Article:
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* PetTheDog: "[[EvenBadMenLoveTheirMamas But He Loves His Mother]]". We're told that trying to use Using this in order to make a one-dimensional villain seem human is a bad idea; instead we should try better to make the villain ''not'' one-dimensional and make their his evilness believable.
24th May '17 5:32:02 PM Antronach
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* BondageIsBad: "When To Kiss And Tell"

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* BondageIsBad: Advised against with "When To Kiss And Tell"Tell" because, as RealLife with attest, it's not:



* {{Malaproper}}: Strongle cautioned against in "The Crepuscular Handbag". Also used for humour in other examples.

to:

* {{Malaproper}}: Strongle Strongly cautioned against in "The Crepuscular Handbag". Also used for humour in other examples.



* NoYay: "Last Tango in Santa's Village".[[invoked]] (Yes, it's exactly what it sounds like). In other words, you can have a non-sexualized character in your story, but for the love of God give him some sex appeal ''before'' making him someone's boyfriend. Otherwise your readers will just be bored and/or disgusted with the relationship.

to:

* NoYay: "Last Tango in Santa's Village".[[invoked]] (Yes, it's exactly what it sounds like). In other words, you can have a non-sexualized character in your story, but for the love of God give him some sex appeal ''before'' making him someone's boyfriend. Otherwise your readers will just be bored bored, confused, and/or disgusted with the relationship.



* SceneryPorn: "Vacation Slideshow" features endless descriptions of exotic landscapes, with no bearing on characterisation and story. The trope is discouraged if it goes on for too long and does not add any substance.
* SenseFreak: "The Hothouse Plant," where sensory descriptions overwhelm the story.

to:

* SceneryPorn: "Vacation Slideshow" features endless descriptions of exotic landscapes, with no bearing on characterisation characterization and story. The trope is discouraged if it goes on for too long and does not add any substance.
* SenseFreak: "The Hothouse Plant," where sensory descriptions overwhelm the story.rest of the writing.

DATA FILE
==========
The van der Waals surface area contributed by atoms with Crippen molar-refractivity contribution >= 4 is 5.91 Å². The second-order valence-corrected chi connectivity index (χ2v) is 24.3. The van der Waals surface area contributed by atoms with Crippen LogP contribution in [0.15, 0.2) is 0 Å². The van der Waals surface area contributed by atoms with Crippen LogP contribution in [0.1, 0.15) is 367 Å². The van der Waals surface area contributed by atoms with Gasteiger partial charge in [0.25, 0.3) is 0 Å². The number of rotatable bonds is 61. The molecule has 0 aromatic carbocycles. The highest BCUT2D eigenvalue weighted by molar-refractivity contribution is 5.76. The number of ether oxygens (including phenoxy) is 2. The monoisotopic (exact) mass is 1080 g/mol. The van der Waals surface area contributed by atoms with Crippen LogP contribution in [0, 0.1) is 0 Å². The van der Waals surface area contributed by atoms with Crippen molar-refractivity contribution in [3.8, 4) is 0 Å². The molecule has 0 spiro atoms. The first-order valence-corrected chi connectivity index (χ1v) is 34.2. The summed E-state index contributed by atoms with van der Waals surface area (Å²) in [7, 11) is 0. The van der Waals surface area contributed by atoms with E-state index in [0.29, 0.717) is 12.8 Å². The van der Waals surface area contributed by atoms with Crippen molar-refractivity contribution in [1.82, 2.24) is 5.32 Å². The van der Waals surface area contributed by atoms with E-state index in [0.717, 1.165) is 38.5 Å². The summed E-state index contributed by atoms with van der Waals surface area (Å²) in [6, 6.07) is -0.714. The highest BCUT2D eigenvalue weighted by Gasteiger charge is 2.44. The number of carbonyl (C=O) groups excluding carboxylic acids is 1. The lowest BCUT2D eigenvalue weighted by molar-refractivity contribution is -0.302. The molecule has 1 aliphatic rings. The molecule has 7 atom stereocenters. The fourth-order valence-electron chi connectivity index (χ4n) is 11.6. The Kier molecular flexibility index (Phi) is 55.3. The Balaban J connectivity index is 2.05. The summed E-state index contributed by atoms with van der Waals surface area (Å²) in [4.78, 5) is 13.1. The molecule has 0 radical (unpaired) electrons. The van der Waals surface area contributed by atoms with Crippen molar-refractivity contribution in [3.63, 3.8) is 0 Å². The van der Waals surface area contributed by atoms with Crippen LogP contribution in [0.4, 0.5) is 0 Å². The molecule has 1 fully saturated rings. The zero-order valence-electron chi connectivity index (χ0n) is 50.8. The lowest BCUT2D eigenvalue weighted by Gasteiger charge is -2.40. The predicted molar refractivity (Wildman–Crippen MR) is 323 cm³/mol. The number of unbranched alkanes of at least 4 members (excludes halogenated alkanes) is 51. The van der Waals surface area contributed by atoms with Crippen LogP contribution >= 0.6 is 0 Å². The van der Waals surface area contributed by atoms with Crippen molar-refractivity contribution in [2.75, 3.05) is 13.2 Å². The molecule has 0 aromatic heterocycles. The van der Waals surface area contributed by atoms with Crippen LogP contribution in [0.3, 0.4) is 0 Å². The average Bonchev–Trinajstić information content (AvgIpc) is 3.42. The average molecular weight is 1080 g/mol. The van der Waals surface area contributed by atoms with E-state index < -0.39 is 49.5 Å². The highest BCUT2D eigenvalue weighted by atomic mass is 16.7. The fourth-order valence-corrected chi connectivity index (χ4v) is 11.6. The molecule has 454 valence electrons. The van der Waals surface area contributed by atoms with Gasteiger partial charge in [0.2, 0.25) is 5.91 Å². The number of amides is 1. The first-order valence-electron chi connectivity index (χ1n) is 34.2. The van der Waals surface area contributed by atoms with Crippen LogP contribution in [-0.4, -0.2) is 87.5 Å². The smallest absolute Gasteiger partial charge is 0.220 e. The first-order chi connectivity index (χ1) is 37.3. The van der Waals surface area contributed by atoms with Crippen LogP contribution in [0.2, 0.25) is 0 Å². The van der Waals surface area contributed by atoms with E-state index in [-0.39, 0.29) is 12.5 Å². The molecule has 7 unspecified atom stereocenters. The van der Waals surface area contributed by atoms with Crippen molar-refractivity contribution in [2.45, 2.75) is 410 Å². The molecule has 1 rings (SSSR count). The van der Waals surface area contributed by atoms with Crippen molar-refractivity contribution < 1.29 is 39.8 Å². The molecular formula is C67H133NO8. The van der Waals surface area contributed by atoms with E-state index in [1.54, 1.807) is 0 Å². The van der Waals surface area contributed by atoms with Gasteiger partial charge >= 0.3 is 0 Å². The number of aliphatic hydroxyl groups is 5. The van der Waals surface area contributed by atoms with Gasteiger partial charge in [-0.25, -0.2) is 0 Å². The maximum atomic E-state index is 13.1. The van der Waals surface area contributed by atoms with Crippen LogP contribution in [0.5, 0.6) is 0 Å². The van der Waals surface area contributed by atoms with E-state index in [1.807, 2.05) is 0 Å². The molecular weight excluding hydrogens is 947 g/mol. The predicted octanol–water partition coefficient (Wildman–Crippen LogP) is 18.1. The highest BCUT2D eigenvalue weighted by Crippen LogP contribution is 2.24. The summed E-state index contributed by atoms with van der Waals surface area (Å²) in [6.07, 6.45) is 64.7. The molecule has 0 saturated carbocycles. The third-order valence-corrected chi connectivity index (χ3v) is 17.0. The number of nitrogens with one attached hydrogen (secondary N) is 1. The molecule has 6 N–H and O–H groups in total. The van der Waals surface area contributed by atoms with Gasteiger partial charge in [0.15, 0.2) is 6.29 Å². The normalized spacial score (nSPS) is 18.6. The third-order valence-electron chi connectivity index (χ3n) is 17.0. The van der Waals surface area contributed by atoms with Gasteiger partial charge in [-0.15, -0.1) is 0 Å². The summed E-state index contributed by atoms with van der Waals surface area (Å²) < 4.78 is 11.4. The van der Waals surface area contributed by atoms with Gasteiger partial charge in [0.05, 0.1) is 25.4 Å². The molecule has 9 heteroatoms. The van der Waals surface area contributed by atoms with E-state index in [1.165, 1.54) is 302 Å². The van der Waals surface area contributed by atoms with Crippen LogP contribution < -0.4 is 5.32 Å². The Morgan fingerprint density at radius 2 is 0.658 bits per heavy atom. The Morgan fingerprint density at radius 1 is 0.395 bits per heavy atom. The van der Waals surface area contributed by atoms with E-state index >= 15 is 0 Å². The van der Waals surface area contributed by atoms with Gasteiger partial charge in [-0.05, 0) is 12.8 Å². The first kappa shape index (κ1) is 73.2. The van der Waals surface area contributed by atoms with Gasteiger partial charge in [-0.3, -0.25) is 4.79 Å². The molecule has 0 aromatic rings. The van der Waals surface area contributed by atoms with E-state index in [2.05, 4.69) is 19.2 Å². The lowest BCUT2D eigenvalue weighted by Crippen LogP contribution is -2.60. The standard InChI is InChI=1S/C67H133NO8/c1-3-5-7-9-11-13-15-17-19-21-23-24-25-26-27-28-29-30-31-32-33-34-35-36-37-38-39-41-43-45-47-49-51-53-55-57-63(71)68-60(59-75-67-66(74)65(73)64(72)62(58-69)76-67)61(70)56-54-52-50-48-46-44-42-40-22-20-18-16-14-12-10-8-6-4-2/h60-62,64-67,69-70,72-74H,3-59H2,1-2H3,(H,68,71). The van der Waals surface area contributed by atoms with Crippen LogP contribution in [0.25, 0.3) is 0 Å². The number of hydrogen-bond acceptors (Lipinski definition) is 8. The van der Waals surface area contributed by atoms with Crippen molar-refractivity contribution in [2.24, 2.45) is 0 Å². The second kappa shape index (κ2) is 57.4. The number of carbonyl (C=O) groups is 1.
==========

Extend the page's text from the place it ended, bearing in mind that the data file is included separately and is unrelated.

* TakeOurWordForIt: Discouraged in "Words Fail Me" (''where the author stops short of communication.)''

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* TakeOurWordForIt: Discouraged Heavily discouraged in "Words Fail Me" (''where the author stops short of communication.)'''') since it defeats the purpose of literature.
24th May '17 7:48:59 AM Chariset
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* NoYay: "Last Tango in Santa's Village".[[invoked]] Yes, it's exactly what it sounds like.

to:

* NoYay: "Last Tango in Santa's Village".[[invoked]] Yes, (Yes, it's exactly what it sounds like.like). In other words, you can have a non-sexualized character in your story, but for the love of God give him some sex appeal ''before'' making him someone's boyfriend. Otherwise your readers will just be bored and/or disgusted with the relationship.
24th May '17 7:48:59 AM Chariset
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* NoYay: "Last Tango in Santa's Village".[[invoked]] (Yes, it's exactly what it sounds like). In other words, you can have a non-sexualized character in your story, but for the love of God give him some sex appeal ''before'' making him someone's boyfriend. Otherwise your readers will just be bored and/or disgusted with the relationship.

to:

* NoYay: "Last Tango in Santa's Village".[[invoked]] (Yes, it's exactly what it sounds like). In other words, you can have a non-sexualized character in your story, but for the love of God give him some sex appeal ''before'' making him someone's boyfriend. Otherwise your readers will just be bored and/or disgusted with the relationship.
24th May '17 7:27:54 AM Chariset